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Re: [SG15] Draft: Requirements for Usage of C++ Modules at Bloomberg

From: Gabriel Dos Reis <gdr_at_[hidden]>
Date: Fri, 18 Jun 2021 18:55:07 +0000
David - Daniel is explicitly stating that you can't discover dependency tree with a simple lexer.

I also don't think we should do something in this space based on "fear".

-- Gaby

From: David Blaikie <dblaikie_at_[hidden]>
Sent: Friday, June 18, 2021, 11:12 AM
To: Gabriel Dos Reis
Cc: Daniel Ruoso; sg15_at_[hidden]
Subject: Re: [SG15] Draft: Requirements for Usage of C++ Modules at Bloomberg

On Fri, Jun 18, 2021 at 11:01 AM Gabriel Dos Reis <gdr_at_[hidden]<mailto:gdr_at_[hidden]>> wrote:

  * but you cannot discover the graph with a simple lexer

Yes, and I have not found that to be an actual problem in practice. In fact there is really nothing new here (other than recognizing the ‘import’ directives and friends) in the non-module world: the ol’ C and C++ standards allow

      #include HEADER

where HEADER comes from macro expansions and all the other stuff that you mention about inability to use “simple lexer”, conditional inclusion, etc. As a PSA, I would like to disabuse anyone who ever thought that grep was sufficient to compute dependency of C or C++ source files pre-C++20.

Maybe it is my dinosaurus status showing bleeding out here but are we rehashing the same arguments from the past?

The one thing we can do for the community is to have a library readily available to anyone who ever thought that a simple lexer is sufficient to compute C++ source file dependency. That would be a major step forward.

I don't think Daniel is suggesting/has mentioned the idea that a simple lexer is sufficient for either headers or modules. But expected/would like it if we could simplify the situation further than module files alone currently allow in this regard.

I do lean towards "maybe it's simple enough, even if it doesn't allow a simple lexer to do this operation" - at least I don't think that's an ironclad proof that we need the dependency information in a more immediately legible format such as in the pkg-config files or equivalent. I wouldn't rule it out either, though.

Like, I wouldn't be averse to pkg-config or equivalent files supporting this as an optional feature - so that folks could explore whether it significantly improves performance. If it's more a matter of software complexity (since build tools that don't know anything about parsing C++ are going to want to discover this dependency graph) - yeah, maybe compilers could vend a command line mode that reports the dependencies as quickly as possible - ala clang-scan-deps & for library level uses (llvm-buildozer, background running build systems/IDE type situations) there could be a library for that.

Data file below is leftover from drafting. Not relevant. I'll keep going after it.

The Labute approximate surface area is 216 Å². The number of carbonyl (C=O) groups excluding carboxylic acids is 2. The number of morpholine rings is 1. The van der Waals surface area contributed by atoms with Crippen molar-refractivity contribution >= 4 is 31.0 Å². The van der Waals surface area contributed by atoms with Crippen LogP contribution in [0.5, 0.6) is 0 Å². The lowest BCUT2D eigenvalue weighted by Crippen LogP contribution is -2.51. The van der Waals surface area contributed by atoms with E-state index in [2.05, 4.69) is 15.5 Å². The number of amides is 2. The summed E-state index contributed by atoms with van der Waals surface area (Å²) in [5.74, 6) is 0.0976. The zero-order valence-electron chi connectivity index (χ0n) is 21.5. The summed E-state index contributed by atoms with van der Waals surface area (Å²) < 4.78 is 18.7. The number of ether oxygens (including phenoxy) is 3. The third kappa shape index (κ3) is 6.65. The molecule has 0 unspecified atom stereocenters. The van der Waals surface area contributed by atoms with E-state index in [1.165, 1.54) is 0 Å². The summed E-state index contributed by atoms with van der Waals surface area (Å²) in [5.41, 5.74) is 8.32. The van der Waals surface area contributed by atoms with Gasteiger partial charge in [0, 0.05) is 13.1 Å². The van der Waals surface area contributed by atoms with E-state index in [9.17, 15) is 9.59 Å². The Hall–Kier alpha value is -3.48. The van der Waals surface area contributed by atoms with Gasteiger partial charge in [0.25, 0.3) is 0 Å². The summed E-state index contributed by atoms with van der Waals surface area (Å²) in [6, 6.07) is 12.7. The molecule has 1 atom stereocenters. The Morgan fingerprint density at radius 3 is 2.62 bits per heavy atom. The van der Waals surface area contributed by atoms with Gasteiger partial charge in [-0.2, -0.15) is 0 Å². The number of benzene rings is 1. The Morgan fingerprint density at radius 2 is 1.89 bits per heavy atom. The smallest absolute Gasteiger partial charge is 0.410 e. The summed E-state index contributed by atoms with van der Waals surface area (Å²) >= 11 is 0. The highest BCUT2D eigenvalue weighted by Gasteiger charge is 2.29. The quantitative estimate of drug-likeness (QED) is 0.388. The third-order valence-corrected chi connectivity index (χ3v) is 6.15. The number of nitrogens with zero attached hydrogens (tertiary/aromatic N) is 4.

But, going on past experience, those kinds of utilities/dependencies don't necessarily eventuate and I can understand the concern about proliferation/variation/lack of ubiquity in such things & so a preference to bake it into a common config file. I guess all I have on that is that I think it'd be unfortunate for developers to have to repeat this information in multiple places like that.

- Dave

-- Gaby

From: Daniel Ruoso <daniel_at_[hidden]<mailto:daniel_at_[hidden]>>
Sent: Friday, June 18, 2021 10:30 AM
To: Gabriel Dos Reis <gdr_at_[hidden]<mailto:gdr_at_[hidden]>>
Cc: sg15_at_[hidden]<mailto:sg15_at_[hidden]>; David Blaikie <dblaikie_at_[hidden]<mailto:dblaikie_at_[hidden]>>
Subject: Re: [SG15] Draft: Requirements for Usage of C++ Modules at Bloomberg

On Fri, Jun 18, 2021 at 1:20 PM Gabriel Dos Reis <gdr_at_[hidden]<mailto:gdr_at_[hidden]>> wrote:
Also notice that while a dependency scanner needs to chase #included or imported files (via the appropriate implementation-defined mapping), it actually does not need to fully preprocess the source code found therein;
the spec has been carefully crafted to that effect.

It doesn't need to preprocess the complete file, but it needs to significantly preprocess the early sections of the file. While the spec has carefully prevented conditional specification of the keywords, it still allows macros to be used, which requires support for conditional evaluation, variable expansion, and string concatenation.
In other words, the only optimization granted by the standard today is on the discovery of whether or not a source file needs to participate on the construction of the DAG for processing modules, but you cannot discover the graph with a simple lexer, you need the full expression evaluation logic of the preprocessor.


Received on 2021-06-18 13:55:16